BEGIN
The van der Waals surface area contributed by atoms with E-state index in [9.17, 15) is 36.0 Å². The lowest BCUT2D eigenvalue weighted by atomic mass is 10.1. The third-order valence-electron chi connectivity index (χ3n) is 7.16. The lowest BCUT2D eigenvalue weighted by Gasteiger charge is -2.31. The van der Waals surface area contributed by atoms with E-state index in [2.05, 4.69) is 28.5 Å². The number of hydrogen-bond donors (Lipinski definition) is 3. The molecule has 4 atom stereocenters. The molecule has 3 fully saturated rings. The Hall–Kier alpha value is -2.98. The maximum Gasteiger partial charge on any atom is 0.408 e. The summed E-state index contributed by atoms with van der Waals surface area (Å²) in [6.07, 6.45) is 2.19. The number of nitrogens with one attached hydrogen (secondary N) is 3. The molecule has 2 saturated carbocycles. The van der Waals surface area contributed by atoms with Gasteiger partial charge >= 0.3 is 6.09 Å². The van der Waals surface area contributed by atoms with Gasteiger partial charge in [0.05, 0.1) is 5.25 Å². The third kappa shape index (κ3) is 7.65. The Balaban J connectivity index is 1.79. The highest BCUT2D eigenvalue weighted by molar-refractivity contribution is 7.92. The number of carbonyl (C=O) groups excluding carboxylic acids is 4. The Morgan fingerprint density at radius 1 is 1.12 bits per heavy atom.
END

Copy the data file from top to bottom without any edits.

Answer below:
The van der Waals surface area contributed by atoms with E-state index in [9.17, 15) is 36.0 Å². The lowest BCUT2D eigenvalue weighted by atomic mass is 10.1. The third-order valence-electron chi connectivity index (χ3n) is 7.16. The lowest BCUT2D eigenvalue weighted by Gasteiger charge is -2.31. The van der Waals surface area contributed by atoms with E-state index in [2.05, 4.69) is 28.5 Å². The number of hydrogen-bond donors (Lipinski definition) is 3. The molecule has 4 atom stereocenters. The molecule has 3 fully saturated rings. The Hall–Kier alpha value is -2.98. The maximum Gasteiger partial charge on any atom is 0.408 e. The summed E-state index contributed by atoms with van der Waals surface area (Å²) in [6.07, 6.45) is 2.19. The number of nitrogens with one attached hydrogen (secondary N) is 3. The molecule has 2 saturated carbocycles. The van der Waals surface area contributed by atoms with Gasteiger partial charge >= 0.3 is 6.09 Å². The van der Waals surface area contributed by atoms with Gasteiger partial charge in [0.05, 0.1) is 5.25 Å². The third kappa shape index (κ3) is 7.65. The Balaban J connectivity index is 1.79. The highest BCUT2D eigenvalue weighted by molar-refractivity contribution is 7.92. The number of carbonyl (C=O) groups excluding carboxylic acids is 4. The Morgan fingerprint density at radius 1 is 1.12 bits per heavy atom.